Caspar Yuill: New Balance’s resurgence from daggy to desirable

NB’s journey towards popularity and success is a fascinating story of how culture has the power to make or break a brand, writes Caspar Yuill.

By Caspar Yuill, senior strategist at AFFINITY

Remember the Crazy Stupid Love flick from 2011? And that scene where Ryan Gosling slaps Steve Carrell in the face for wearing 407s and then throws them over a railing? 

The story goes that little moment caused sales to fall almost immediately. And as a result, New Balance was in danger of losing its position as the fourth-largest shoe brand in the market. 

What followed was one of the biggest marketing turnarounds of the last decade. And curiously you won’t find it in any Effie entry. But NB’s journey towards popularity and success is a fascinating story of how culture has the power to make or break a brand. 

Smelly sneakers

New Balance’s original appeal was pale, male and stale. 

It was a dad joke. And definitely not on the radar of any new or younger buyers. 

According to Jacques Slade, sneaker aficionado, “I could walk in my neighbourhood on Saturday morning and see old white guys out mowing their lawns in a pair of New Balances.” And while dads are lovable, they’re not going to keep your brand alive. 

The second problem New Balance faced is that its appeal extended to very limited wearable occasions. Think running, taking the kids to football, and yes, mowing the lawn. Other, cooler brands were owning and expanding into celebrities, outdoor wear, and high fashion.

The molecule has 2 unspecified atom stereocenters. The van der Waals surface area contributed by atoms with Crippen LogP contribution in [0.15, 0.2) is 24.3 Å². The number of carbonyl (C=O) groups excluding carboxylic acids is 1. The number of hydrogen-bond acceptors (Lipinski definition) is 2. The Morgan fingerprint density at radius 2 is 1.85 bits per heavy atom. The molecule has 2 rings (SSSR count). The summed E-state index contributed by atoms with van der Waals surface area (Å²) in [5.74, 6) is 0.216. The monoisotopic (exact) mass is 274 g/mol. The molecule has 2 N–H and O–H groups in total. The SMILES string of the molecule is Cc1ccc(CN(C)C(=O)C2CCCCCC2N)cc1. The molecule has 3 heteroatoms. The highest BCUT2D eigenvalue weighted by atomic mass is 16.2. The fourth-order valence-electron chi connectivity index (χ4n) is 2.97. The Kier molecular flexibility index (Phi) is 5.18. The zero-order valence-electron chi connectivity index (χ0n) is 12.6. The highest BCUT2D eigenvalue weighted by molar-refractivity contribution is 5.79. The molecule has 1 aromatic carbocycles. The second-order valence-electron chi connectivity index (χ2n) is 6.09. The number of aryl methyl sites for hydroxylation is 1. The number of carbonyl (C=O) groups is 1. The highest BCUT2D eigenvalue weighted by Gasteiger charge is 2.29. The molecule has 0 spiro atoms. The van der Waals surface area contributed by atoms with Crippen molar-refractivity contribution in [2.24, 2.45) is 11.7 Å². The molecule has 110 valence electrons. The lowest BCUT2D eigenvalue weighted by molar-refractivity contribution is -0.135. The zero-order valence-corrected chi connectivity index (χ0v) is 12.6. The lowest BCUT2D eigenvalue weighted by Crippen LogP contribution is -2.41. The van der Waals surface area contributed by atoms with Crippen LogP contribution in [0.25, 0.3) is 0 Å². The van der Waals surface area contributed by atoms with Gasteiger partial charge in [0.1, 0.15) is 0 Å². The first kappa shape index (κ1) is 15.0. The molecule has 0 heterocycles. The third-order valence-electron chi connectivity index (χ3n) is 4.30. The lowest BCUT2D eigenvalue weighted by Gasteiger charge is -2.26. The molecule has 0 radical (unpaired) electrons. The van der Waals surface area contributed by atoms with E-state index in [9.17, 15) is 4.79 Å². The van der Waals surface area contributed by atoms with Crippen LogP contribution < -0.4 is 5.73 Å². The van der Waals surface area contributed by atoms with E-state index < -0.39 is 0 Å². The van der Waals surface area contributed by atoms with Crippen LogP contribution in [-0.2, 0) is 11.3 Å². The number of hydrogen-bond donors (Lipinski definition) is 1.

The other problem was that New Balance had historically under-invested in advertising and sponsorship. The owner, Jim Davis, believed in being known for technical performance instead of big-ticket athlete sponsorships.  

It’s not like NB didn’t have technically excellent products – the 574, the 990, and the W320 were all great shoes. It’s just that no one knew about them, and they were being outgunned by the deep marketing pockets of Nike and Adidas.  

New Balance - Caspar Yuill - AFFINITY

Caspar Yuill

Stepping it up

Unlocking new audiences started with cross-brand collabs, the first of which was with the hot streetwear brand Aimé Leon Dore. 

The ALD 550s became a hit and inspired a slew of partnerships with Comme des Garçons, Joe Freshgoods, and Rich Paul. New Balance quickly became adept at picking collaborations with brands with credibility and currency with the new audiences they wanted to attract.  

The key to successful collabs was in part due to a new and culturally diverse team. Yuron White, vice president of Global Lifestyle, calls it the most diverse team he’s ever worked with: “I think we’re helping to unlock this brand to see even bigger things than where we’ve been in the past.” It made sense – to attract a different audience, New Balance also needed a different perspective from its marketing team.  

NB also ceded control of the product and marketing to its collaborators. The team understood that its collaborators had all the skills they didn’t and it gave New Balance the power and control to execute its vision. Bold campaigns like actor Jesse Williams pouring water into crystal glassware on a mossy tree stump or Joe Freshgoods’ ruminations on Chicago summertime helped shift perceptions. And new product developments like the whistle on the 574 Yurt helped solidify its new street cred. 

In a more traditional move, the brand also increased its marketing investment by 37% from 2019 to try and keep pace with its competitors. Clearly, New Balance had hit a growth ceiling that product innovation alone could not overcome and needed more investment to kickstart growth.  

There is no doubt other factors contributed to New Balance’s ascendance. No turnaround of this size happens in a vacuum. But clearly, the brand’s custodians saw the change they needed to create and followed that through with dogged determination in order to realise New Balance’s hard-won street cred position.

See also: Angela Smith: Not taking risks is the riskiest choice of all

To Top